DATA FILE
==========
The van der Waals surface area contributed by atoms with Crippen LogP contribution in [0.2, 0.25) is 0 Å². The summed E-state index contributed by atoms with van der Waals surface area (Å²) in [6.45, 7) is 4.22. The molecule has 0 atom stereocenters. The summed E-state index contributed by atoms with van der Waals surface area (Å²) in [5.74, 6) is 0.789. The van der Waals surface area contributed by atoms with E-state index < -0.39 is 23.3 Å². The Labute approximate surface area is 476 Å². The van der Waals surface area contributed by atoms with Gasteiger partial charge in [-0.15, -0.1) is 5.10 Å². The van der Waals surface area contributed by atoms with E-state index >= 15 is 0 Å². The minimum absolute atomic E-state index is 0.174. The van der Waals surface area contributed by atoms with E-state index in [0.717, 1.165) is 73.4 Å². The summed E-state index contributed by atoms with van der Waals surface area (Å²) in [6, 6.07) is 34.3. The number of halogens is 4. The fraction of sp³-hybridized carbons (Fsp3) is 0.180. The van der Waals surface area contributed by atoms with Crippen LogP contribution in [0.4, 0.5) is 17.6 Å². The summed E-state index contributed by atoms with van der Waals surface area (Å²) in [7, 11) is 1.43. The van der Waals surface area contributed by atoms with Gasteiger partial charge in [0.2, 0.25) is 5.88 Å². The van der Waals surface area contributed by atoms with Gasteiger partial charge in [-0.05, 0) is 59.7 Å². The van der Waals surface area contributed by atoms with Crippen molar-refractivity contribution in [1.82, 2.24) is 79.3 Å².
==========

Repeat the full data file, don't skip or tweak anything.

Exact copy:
The van der Waals surface area contributed by atoms with Crippen LogP contribution in [0.2, 0.25) is 0 Å². The summed E-state index contributed by atoms with van der Waals surface area (Å²) in [6.45, 7) is 4.22. The molecule has 0 atom stereocenters. The summed E-state index contributed by atoms with van der Waals surface area (Å²) in [5.74, 6) is 0.789. The van der Waals surface area contributed by atoms with E-state index < -0.39 is 23.3 Å². The Labute approximate surface area is 476 Å². The van der Waals surface area contributed by atoms with Gasteiger partial charge in [-0.15, -0.1) is 5.10 Å². The van der Waals surface area contributed by atoms with E-state index >= 15 is 0 Å². The minimum absolute atomic E-state index is 0.174. The van der Waals surface area contributed by atoms with E-state index in [0.717, 1.165) is 73.4 Å². The summed E-state index contributed by atoms with van der Waals surface area (Å²) in [6, 6.07) is 34.3. The number of halogens is 4. The fraction of sp³-hybridized carbons (Fsp3) is 0.180. The van der Waals surface area contributed by atoms with Crippen LogP contribution in [0.4, 0.5) is 17.6 Å². The summed E-state index contributed by atoms with van der Waals surface area (Å²) in [7, 11) is 1.43. The van der Waals surface area contributed by atoms with Gasteiger partial charge in [0.2, 0.25) is 5.88 Å². The van der Waals surface area contributed by atoms with Gasteiger partial charge in [-0.05, 0) is 59.7 Å². The van der Waals surface area contributed by atoms with Crippen molar-refractivity contribution in [1.82, 2.24) is 79.3 Å².